Unless otherwise indicated or the context otherwise requires, all references to a year (e.g., 2014,) refer to the applicable fiscal year ended September 30th.

 

Overview

 

We are a real estate investment trust, also known as a REIT, engaged in three principal business activities: the ownership, operation and development of multi-family properties; the ownership, operation and development of commercial and mixed-use real estate assets; and real estate lending activities.

 

Our multi-family activities derive revenue primarily from tenant rental payments. Generally, these activities involve our investment of 80% of the equity in a joint venture that acquires a multi-family property, with the balance of the equity contributed by our joint venture partner. We commenced these activities in 2012 and as of June 30, 2014, we own 25 multi-family properties with 7,338 units (excluding the Greenville, South Carolina multi-family development property which will contain 360 residential units and approximately 10,000 square feet of retail space, and which we anticipate will be completed in 2016).

 

Our ownership, operation and development of commercial, mixed use and other real estate assets is comprised substantially of the activities of the Newark Joint Venture and to a lesser extent, the ownership and operations of various real estate assets located in New York and Florida. The Newark Joint Venture is developing properties in downtown Newark, NJ. The properties are being developed for educational, commercial, retail and residential use. The Newark Joint Venture is involved in a development project known as “Teachers Village” — the project involves six buildings: (i) two buildings were completed in the summer of 2013 (i.e., Phase I of the project) and are partially tenanted by three charter schools and a day care center; (ii) three buildings are under construction, which we anticipate will be completed from August 2014 through February 2015, and will provide approximately 29,140 square feet of retail space and 123 residential units (i.e., Phase II of the project); and (iii) subject to obtaining the necessary financing, the construction of one building which will provide approximately 10,000 square feet of retail space and 81 residential units (i.e., Phase III of the project).  The venture is currently unprofitable and it is anticipated that the activities will continue to be unprofitable at least until the Teachers Village project is constructed fully and reasonable occupancy levels are achieved. The venture, which contemplates developing certain of its other properties located in Newark, requires substantial third-party funding (including tax credits and financing provided by governmental agencies) for its development activities—no assurance can be given that sufficient funding will be available for Phase III or the venture’s other Newark based development activities, and even if sufficient funding is obtained and construction completed, that such activities will be profitable to us.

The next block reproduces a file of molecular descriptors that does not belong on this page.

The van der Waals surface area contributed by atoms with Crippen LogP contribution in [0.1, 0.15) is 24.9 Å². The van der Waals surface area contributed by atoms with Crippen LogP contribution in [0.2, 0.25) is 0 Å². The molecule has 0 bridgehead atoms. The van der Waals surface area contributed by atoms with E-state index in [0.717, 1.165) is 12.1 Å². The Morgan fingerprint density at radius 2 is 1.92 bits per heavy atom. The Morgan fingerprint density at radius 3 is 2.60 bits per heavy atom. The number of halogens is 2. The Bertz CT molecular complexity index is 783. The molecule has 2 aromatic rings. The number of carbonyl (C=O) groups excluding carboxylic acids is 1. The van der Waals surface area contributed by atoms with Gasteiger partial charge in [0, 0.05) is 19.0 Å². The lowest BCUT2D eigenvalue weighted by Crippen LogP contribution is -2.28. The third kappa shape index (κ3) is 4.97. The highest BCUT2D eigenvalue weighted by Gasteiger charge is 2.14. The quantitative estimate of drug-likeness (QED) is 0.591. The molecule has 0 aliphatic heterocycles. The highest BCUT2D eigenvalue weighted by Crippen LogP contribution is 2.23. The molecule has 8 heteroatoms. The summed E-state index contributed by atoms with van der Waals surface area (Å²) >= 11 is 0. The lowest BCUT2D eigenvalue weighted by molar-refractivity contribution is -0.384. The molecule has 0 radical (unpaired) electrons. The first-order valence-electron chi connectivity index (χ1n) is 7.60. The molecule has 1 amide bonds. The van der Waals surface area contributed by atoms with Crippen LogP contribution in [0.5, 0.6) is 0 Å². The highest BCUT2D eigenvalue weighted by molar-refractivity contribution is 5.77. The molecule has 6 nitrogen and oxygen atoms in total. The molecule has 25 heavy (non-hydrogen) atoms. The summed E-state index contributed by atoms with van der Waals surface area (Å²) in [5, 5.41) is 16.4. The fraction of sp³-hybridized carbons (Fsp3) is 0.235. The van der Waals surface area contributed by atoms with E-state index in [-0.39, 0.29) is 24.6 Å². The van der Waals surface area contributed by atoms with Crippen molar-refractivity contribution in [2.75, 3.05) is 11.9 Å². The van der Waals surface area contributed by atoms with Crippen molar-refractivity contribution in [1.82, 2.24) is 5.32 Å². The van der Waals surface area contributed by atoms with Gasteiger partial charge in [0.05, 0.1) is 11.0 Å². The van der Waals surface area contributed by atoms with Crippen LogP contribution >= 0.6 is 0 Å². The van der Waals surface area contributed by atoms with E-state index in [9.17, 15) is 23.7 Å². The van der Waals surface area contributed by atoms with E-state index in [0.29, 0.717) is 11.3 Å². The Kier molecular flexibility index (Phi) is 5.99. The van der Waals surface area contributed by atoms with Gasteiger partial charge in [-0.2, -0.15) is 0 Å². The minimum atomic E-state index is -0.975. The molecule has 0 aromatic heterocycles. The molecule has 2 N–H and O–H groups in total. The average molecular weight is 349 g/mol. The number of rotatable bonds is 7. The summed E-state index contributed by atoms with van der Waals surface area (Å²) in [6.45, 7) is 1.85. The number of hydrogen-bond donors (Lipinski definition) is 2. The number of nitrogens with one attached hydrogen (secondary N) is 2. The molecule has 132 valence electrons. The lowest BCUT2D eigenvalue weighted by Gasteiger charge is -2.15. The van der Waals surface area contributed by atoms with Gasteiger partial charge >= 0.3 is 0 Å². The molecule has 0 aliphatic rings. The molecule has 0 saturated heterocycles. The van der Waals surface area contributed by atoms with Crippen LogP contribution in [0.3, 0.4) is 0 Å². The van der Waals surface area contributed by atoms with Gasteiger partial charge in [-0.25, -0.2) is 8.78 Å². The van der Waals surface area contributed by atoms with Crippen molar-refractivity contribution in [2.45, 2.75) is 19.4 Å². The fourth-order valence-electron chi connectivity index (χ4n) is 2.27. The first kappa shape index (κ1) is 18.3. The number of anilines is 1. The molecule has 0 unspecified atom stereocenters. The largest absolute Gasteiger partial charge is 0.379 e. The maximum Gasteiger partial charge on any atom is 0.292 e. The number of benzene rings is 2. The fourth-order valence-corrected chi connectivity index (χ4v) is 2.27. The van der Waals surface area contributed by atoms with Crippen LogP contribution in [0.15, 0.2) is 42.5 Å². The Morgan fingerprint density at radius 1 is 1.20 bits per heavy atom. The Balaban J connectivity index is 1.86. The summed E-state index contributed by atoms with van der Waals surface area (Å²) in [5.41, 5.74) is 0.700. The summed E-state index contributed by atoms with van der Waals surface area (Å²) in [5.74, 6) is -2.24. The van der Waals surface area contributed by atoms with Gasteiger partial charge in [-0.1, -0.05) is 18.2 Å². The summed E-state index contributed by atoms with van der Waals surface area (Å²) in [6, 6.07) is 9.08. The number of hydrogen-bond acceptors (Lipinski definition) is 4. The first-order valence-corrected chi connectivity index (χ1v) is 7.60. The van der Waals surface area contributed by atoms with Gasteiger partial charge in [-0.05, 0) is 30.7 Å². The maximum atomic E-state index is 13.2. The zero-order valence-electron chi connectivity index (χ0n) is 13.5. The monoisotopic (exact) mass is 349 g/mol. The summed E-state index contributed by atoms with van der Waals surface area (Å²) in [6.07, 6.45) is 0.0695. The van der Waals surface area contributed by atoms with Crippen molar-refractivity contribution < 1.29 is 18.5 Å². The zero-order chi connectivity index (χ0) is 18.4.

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Table of Contents

 

Our real estate lending activities involve originating and holding for investment short-term senior mortgage loans which are generally secured by commercial and multi-family real estate property in the United States. Revenue is generated from interest income (i.e., the interest borrowers pay on our loans) and to a lesser extent, loan fee income generated on the origination and extension of loans. Our lending activities have decreased significantly (i.e., in the three months ended June 30, 2014, we did not originate any loans) and will continue to decrease due to our increased emphasis on our multi-family activities, increased competition and reduced demand for our loans.